TE RADAR RADAR’S RANT

Element - - Efficient Energy -

MThe joys of grow­ing one’s own veges are wear­ing a bit thin, while the de­light of easy-pick­ings at the su­per­mar­ket grow – un­like Te Radar’s cauliflowers. y cauliflower has bolted. It’s yet another sign of the pre­car­i­ous grasp we both have on ex­is­tence. Had I been wait­ing for it to ma­ture into much-needed sus­te­nance, I would in­stead now be try­ing to fig­ure out what to do with cauliflower stalks while con­tem­plat­ing down­siz­ing my pants.

The plant that spon­ta­neously goes to seed is the per­fect metaphor for the gar­den­ing ex­pe­ri­ence. It’s na­ture do­ing what na­ture does, much to the frus­tra­tion of those of us who dare to hope we can con­trol it.

Gar­den­ing is a rich mix of dili­gent ef­fort fol­lowed by frus­tra­tion, con­fu­sion, sun­burn and soiled hands. Re­gard­less, we per­se­vere be­cause of the sim­ple plea­sures and the lessons that the many tasks of grow­ing bring us.

In an age where con­sumerism means you don’t have to leave your bed to or­der almost any­thing in the world, read­ing on the back of a packet of seeds that the ex­pected time to ma­tu­rity is 120 days is almost in­com­pre­hen­si­ble.

In the ex­cite­ment of the gar­den cen­tre the tiny seedlings, or the seeds with lush por­traits of pro­duce em­bla­zoned on the pack­ets, look so full of prom­ise. Maybe you can find some­thing to do with zucchinis? Yams seem in­ter­est­ing. Kale! Okay, maybe not kale. Fill all the gar­den! Plant all the things!

Gar­den­ing recre­ates the dra­matic feast and the famine cy­cles of old (I say that with the pom­pos­ity of a mid­dle- Gar­den­ing is a rich mix of dili­gent ef­fort fol­lowed by frus­tra­tion, con­fu­sion, sun­burn and soiled hands. class first-world ex­is­tence). For weeks, there’s noth­ing but the ex­pec­ta­tion of some­thing.

The time gives you a chance to get used to the fact that your vegetables won’t be as per­fect as the ones in store. Yours will be smaller, or larger, blem­ished, gnarled and of­ten nib­bled.

Gar­dens are bat­tle­fields. If it’s not the el­e­ments or mus­cu­lar, tena­cious weeds, it’s the birds and but­ter­flies, slugs, snails, toi­let­ing cats, the oc­ca­sional goat and rab­bits. I once no­ticed a rab­bit hole dug un­der a raised gar­den bed. It an­gled up un­der my car­rots.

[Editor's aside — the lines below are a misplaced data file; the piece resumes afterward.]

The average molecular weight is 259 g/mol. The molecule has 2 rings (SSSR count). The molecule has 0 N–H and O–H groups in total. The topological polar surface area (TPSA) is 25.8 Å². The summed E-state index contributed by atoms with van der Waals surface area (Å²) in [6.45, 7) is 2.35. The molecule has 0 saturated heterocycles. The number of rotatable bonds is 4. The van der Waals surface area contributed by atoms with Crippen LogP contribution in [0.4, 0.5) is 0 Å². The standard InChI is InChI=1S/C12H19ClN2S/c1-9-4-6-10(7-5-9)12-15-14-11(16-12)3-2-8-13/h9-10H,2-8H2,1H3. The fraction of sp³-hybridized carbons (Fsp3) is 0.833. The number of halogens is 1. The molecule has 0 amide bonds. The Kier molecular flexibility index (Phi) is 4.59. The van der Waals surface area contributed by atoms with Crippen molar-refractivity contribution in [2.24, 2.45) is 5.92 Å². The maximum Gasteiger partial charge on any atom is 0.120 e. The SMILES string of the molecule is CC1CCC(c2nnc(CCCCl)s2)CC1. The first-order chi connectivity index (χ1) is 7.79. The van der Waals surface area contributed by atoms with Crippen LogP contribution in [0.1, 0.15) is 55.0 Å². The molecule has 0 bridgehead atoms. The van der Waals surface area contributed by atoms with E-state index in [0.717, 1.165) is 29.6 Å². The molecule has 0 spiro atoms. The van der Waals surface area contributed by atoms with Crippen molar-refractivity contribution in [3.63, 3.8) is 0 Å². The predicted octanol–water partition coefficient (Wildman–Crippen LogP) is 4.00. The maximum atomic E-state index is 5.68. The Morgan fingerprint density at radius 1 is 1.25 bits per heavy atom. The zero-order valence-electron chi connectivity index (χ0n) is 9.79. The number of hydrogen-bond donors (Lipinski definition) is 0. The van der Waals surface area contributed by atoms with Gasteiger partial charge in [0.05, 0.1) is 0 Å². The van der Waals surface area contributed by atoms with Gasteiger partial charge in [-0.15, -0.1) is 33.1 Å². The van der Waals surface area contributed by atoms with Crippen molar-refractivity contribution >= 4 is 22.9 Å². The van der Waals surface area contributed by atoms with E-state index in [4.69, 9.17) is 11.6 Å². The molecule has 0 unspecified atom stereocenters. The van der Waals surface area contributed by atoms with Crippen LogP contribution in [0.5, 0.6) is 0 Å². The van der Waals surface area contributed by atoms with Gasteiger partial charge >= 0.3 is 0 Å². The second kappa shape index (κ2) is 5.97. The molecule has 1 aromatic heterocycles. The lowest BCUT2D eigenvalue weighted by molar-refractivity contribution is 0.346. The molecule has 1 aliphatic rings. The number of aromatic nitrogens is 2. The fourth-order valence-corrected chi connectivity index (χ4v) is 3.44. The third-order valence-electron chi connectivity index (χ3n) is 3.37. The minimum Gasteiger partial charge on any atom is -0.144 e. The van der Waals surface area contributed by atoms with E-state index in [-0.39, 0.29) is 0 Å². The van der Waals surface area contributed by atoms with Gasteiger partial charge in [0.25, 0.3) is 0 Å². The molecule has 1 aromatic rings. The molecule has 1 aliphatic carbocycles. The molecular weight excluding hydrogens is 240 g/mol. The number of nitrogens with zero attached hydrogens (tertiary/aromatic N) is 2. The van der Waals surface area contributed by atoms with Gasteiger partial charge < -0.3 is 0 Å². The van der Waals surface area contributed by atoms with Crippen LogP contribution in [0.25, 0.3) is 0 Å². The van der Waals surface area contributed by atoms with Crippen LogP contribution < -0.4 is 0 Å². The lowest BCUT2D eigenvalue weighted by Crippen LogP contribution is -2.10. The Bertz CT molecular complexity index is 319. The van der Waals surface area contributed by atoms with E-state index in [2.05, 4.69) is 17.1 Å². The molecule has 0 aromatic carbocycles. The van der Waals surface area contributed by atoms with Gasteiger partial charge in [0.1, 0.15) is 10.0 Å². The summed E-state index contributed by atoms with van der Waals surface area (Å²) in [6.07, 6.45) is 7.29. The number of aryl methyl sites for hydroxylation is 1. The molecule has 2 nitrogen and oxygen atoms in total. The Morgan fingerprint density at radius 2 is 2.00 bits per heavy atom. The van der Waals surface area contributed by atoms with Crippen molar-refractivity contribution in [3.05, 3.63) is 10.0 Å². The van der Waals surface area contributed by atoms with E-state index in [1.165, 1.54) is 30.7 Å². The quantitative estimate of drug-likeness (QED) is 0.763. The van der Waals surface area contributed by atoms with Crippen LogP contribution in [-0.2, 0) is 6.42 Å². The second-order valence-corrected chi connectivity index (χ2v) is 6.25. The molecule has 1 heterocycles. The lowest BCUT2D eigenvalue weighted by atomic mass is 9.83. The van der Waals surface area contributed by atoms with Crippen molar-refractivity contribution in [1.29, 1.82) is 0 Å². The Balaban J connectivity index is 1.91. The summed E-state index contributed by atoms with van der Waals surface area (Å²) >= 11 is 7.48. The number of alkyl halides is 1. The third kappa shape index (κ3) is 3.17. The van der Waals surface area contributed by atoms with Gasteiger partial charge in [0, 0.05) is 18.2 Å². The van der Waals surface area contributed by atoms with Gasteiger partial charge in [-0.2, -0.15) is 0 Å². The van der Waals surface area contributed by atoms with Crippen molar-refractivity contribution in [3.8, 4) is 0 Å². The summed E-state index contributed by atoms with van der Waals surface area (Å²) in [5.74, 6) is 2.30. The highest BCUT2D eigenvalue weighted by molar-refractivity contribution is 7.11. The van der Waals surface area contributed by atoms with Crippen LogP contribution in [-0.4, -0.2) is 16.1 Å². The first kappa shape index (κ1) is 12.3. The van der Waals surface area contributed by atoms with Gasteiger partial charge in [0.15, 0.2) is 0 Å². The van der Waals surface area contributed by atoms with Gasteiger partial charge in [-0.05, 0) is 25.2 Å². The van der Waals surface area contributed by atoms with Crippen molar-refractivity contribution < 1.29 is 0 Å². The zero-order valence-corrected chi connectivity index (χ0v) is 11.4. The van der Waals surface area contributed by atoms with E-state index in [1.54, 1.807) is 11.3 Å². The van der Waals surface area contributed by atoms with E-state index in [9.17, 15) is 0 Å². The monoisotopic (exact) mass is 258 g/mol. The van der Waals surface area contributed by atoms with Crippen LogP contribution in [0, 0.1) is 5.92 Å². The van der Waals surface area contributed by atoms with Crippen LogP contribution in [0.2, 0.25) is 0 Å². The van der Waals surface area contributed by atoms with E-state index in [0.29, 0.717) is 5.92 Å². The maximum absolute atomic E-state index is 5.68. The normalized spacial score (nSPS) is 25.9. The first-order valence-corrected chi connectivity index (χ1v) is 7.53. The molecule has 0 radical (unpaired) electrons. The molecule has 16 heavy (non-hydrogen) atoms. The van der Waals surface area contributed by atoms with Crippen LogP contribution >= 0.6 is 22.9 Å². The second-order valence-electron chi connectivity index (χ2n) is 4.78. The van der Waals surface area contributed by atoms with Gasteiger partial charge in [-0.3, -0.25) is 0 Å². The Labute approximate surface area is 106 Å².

Like an episode of Bugs Bunny, I en­vis­aged the rab­bit gnaw­ing all but the tops of the car­rots from un­der­neath, yet the sev­eral I pulled up were still per­fectly in­tact, al­beit ex­tremely short. Even the rab­bit, hav­ing put in the ef­fort, turned his twitch­ing nose up at my pro­duce.

Then there is the glut caused by all of those seedlings you planted one eu­phoric spring af­ter­noon ripen­ing at once. Ki­los of toma­toes, cu­cum­bers, and zucchinis that mirac­u­lously quadru­ple in size overnight pile up, de­mand­ing not to be al­lowed to rest in the vege bin of the fridge un­til their only use is com­post and they feed only the soil from whence they came.

May I po­litely sug­gest not keep­ing a run­ning tally of the cost of seeds and seedlings and com­post and pot­ting mix, and hose fit­tings and weed-mat and edg­ing and im­ple­ments and wa­ter bills. Why? Be­cause by the time your crops ripen, your pro­duce will never be cheaper to buy at su­per­mar­kets and fruit shops ev­ery­where.

But try­ing to grow some­thing of your own will make you re­alise just how thank­ful we should be that there are ex­perts out there to do it for us. The next time you are in a su­per­mar­ket take the time to linger lov­ingly in the pro­duce depart­ment. Mar­vel at the mar­rows. Be­hold the beans. Ca­ress the cauliflower. Wash your hands first.

Look­ing at the cauliflowers that I ten­derly trans­planted from a cheap su­per­mar­ket seedling pun­net some weeks ago, I’m con­vinced the few that haven’t bolted are ac­tu­ally cab­bages. It’s per­plex­ing. On the pos­i­tive side, they haven’t gone to seed and will be a fine al­ter­na­tive to cauliflower. That’s gar­den­ing.

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